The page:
Heidemarie Wenzel had already appeared in several films and television shows before starring in Time of the Storks. She appeared briefly as a bride in The Lost Angel and was the main love interest in Farewell, but it was Time of the Storks that put her on people’s radar. Born at the end of WWII, Wenzel appeared in children’s theater as a child, and sang in the stage chorus for the German State Opera. From 1963 to 1966 she studied at the Ernst Busch Academy of Dramatic Arts in Berlin. She scored again as the gold-digging wife of Paul in The Legend of Paul and Paula. However, her next film—The Dove on the Roof—wouldn’t see movie screens until after the Wende, having the dubious distinction of being the first film banned after Honecker took over the top spot in East Germany.
Wenzel appeared in several more films for DEFA, but after a business trip her husband didn’t return from West Germany. She applied for an exit visa to join him, but was refused. After that, she was labeled as politically unreliable and acting opportunities dried up. She continued to apply for an exit visa and worked as a church secretary in the meantime. She was finally allowed to leave the GDR in 1988. Since the Wende, her on-screen appearances have been restricted to television.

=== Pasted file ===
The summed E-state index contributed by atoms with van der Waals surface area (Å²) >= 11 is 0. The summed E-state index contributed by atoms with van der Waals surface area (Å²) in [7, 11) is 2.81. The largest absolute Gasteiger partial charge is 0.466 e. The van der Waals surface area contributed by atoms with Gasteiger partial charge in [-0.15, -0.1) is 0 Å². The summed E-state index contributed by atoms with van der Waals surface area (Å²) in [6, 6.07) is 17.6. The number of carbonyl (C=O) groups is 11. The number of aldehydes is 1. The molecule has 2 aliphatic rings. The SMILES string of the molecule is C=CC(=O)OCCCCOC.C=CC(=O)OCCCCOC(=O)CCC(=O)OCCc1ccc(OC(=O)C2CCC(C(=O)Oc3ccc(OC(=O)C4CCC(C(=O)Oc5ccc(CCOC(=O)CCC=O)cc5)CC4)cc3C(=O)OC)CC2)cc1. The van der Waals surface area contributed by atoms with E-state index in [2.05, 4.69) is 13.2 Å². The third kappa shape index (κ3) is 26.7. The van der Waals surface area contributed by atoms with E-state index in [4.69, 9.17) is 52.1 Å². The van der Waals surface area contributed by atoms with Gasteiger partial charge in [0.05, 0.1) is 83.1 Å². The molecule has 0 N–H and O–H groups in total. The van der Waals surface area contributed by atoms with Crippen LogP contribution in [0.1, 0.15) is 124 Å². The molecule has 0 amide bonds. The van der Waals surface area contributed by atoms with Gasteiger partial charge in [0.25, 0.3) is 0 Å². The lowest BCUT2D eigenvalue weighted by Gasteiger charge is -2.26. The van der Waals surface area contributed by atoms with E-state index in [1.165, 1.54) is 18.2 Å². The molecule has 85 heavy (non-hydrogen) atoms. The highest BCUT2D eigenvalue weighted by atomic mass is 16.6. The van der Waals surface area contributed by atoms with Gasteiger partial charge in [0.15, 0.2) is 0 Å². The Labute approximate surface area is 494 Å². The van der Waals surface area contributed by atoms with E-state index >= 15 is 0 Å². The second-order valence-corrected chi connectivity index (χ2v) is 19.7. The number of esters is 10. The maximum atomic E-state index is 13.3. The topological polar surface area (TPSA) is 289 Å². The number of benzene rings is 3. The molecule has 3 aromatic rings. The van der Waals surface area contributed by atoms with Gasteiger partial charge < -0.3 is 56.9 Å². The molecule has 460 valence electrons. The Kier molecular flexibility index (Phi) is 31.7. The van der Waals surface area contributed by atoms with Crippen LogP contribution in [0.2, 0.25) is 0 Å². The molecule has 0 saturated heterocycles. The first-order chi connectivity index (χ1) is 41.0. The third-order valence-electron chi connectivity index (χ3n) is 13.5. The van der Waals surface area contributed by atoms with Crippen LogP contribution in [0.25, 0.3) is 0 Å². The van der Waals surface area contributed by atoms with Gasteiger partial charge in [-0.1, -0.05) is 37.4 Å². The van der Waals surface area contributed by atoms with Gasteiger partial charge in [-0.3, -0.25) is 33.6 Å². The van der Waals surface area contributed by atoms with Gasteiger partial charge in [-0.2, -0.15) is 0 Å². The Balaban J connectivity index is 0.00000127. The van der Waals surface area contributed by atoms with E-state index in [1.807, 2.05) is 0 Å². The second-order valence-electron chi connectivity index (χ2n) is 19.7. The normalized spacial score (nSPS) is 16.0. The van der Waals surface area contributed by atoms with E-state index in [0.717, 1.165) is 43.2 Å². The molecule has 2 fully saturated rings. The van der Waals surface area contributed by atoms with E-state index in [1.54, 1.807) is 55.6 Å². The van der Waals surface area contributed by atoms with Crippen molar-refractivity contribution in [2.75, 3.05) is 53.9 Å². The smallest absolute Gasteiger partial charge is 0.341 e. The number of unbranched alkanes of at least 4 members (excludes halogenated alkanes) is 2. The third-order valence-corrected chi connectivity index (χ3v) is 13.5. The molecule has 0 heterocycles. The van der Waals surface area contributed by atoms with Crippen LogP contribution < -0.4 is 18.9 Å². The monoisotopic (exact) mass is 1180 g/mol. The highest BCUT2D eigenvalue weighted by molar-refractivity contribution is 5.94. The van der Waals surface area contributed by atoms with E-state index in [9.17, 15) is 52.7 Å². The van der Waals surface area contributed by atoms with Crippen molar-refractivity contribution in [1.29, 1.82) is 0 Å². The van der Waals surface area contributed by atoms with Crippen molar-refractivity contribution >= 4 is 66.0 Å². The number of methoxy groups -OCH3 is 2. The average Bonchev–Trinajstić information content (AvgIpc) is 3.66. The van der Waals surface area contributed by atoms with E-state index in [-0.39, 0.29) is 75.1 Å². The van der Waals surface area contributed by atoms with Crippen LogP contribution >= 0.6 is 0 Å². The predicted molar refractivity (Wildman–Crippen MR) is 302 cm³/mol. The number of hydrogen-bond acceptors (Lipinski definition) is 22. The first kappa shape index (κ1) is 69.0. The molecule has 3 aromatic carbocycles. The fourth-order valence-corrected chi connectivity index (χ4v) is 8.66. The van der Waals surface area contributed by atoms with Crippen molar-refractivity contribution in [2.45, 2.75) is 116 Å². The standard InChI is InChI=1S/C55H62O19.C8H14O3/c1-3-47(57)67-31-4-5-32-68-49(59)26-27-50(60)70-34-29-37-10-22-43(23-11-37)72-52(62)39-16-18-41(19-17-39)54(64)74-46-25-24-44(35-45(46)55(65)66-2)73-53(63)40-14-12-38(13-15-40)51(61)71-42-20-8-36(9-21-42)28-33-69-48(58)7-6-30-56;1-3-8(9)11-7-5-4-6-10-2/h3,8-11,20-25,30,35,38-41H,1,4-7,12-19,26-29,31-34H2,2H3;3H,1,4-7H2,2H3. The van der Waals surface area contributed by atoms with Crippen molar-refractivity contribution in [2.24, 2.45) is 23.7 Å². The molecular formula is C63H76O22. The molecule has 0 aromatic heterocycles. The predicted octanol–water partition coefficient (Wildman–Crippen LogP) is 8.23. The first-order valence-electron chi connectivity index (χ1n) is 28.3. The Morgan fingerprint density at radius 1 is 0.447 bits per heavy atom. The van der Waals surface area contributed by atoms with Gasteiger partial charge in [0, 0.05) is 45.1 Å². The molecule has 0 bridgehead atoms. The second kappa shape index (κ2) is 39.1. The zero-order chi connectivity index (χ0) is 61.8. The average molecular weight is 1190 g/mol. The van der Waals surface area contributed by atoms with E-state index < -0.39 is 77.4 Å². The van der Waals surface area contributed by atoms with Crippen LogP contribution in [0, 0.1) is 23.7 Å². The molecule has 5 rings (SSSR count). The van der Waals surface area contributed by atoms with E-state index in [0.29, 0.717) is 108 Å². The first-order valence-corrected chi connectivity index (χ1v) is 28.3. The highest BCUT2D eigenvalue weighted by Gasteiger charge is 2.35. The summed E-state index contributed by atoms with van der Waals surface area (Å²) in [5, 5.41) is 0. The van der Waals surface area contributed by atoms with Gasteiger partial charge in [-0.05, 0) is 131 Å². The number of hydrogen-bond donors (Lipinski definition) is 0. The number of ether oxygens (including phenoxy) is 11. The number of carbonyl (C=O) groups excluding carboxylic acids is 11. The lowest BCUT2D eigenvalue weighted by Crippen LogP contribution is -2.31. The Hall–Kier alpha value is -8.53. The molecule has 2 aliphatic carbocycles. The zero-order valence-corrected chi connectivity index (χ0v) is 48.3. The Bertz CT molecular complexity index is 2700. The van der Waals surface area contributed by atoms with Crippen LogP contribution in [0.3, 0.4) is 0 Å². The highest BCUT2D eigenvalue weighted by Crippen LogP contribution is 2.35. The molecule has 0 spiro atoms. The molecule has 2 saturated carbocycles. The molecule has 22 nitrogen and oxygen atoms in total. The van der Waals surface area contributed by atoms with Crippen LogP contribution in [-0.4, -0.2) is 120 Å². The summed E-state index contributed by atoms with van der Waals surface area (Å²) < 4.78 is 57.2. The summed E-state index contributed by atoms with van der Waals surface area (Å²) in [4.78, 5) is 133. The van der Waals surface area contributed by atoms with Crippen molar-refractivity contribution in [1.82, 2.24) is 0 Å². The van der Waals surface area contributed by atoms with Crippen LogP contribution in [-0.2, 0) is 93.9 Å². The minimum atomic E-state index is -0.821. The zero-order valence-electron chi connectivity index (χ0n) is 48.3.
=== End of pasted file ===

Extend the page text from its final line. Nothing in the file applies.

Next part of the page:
Winfried Glatzeder is most famous for his role as Paul in The Legend of Paul and Paula, but he appeared in many other films, including The Man Who Replaced Grandma, Till Eulenspiegel, and The Land beyond the Rainbow. Unlike his leading ladies, Glatzeder’s career continued without pause after the Wende, although he showed up on television more often. In 2017, he appeared as Harry, a former Romeo Agent1 for the Stasi alongside fellow East German actors Henry Hübchen, Antje Traue, and Michael Gwisdek in Robert Thalheim’s comedy Kundschafter des Friedens (Spy for Peace).
Coming out, as it did, after Honecker replaced Ulbricht as the top dog in East Germany, Time of the Storks was seen as a sign of the changing times. Although he was even more of a hardliner than Ulbricht was, Honecker was anxious to prove that the government in East Germany was not the ogre it was portrayed as in the western press. Having once said that “if one starts from a strong position of socialism in the field of art and literature, in my opinion there can be no taboos” (“Wenn man von den festen Positionen des Sozialismus ausgeht, kann es meines Erachtens auf dem Gebiet von Kunst und Literatur keine Tabus geben”), he then had to prove this, which led to a slight loosening of the restrictions on what you could and couldn’t show in film.
1. A concept invented by Stasi masterspy Markus Wolf, the Romeo Agent was an East German spy tasked with becoming romantically involved with a person from the West and then convincing them to help him (or her) obtain state secrets. The concept was most recently seen in the German television series The Same Sky (available on Netflix).